A DECISION to base a support service for adults with learning disabilities at an arts centre – rather than its former home – is to be examined by councillors.

They will meet this week to consider the decision to choose the Melville Centre, in Abergavenny, as a new base for the My Day, My Life support service.

Campaigners had wanted the service to use the Tudor Centre as a base, as had been the case before the day centre closed at the outset of the Covid pandemic in March 2020.

The campaign to reopen the centre was kickstarted at the end of November last year when Monmouthshire County Council’s cabinet agreed, without consultation, to the permanent closure of the social services run building and for it to be sold for social housing.

However the council’s ‘call in’ process was used – meaning a cross party select committee was able to examine the decision – and with any decision on the building’s future placed on hold it was one of three shortlisted as a potential base for activities and service users and staff, in line with the recommendations of a review of the service.

However the Labour-led cabinet, when it met earlier in November, agreed it should use the Melville Centre as the new base, where My Day, My Life could have a dedicated space within what it called a “vibrant community hub”.

But that decision, and one taken earlier in October to establish a base for the service in Monmouth at the Overmonnow Family Learning Centre, have been called in, meaning the council’s people scrutiny committee will look at how the decisions were made.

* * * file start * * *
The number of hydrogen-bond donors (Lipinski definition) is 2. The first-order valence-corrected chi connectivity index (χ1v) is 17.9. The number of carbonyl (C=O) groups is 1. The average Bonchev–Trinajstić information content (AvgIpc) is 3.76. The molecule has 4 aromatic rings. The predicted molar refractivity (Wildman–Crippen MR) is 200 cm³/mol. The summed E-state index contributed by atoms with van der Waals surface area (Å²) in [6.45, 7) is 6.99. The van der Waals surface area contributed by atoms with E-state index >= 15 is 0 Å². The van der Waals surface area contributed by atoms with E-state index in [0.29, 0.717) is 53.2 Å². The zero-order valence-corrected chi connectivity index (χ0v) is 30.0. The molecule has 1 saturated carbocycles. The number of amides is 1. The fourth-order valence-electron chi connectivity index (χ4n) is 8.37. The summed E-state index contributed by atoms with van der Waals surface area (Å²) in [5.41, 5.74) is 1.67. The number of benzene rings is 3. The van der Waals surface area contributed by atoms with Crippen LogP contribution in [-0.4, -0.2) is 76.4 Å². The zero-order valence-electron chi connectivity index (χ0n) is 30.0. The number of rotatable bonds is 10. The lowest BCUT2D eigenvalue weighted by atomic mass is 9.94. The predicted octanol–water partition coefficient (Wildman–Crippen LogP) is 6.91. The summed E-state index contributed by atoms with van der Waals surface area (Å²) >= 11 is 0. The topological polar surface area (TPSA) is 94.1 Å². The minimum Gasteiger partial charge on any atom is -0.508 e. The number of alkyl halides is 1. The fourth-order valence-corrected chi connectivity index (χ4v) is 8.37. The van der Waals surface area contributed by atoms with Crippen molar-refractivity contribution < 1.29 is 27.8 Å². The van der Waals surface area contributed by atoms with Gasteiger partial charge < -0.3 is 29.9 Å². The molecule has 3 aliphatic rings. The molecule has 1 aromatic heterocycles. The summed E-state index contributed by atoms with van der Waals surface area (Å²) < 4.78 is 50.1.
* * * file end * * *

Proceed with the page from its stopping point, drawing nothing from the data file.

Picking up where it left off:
Green Party councillor Ian Chandler, who is the cabinet member responsible, is expected to appear before the committee to defend the cabinet’s choices when it meets this Friday, December 1 at County, Hall in Usk at 10am.

The committee will have to decide if it is happy to accept the decisions or it could order the cabinet to reconsider or decide it should be for the full council to either accept the decision or force the cabinet to think again.

Conservative councillor for Mitchell Troy and Trellech, the opposition leader, Richard John, Usk ward member Tony Kear and independent councillor for Llanelly Hill, Simon Howarth, have called the decision in.

They have cited a lack of pre-decision scrutiny and “proper community and service user engagement” as their reasons.

When the cabinet agreed on the Melville as a base it was told it would require “significant” investment of £135,355 to make it fully accessible, and its intended to apply to the UK Government’s shared prosperity fund to secure the money needed.

It will have to spend £127,650 to bring the Monmouth building up to standard, including improved pedestrian access, but won’t have to pay any rent as it is already in the council’s ownership.

When the cabinet opted for the Melville Centre it was also agreed no decision on the future of the Tudor Street building would be made until the end of the financial year to give community groups with plans for a support service for vulnerable adults time to come forward with any proposals they may have for the building.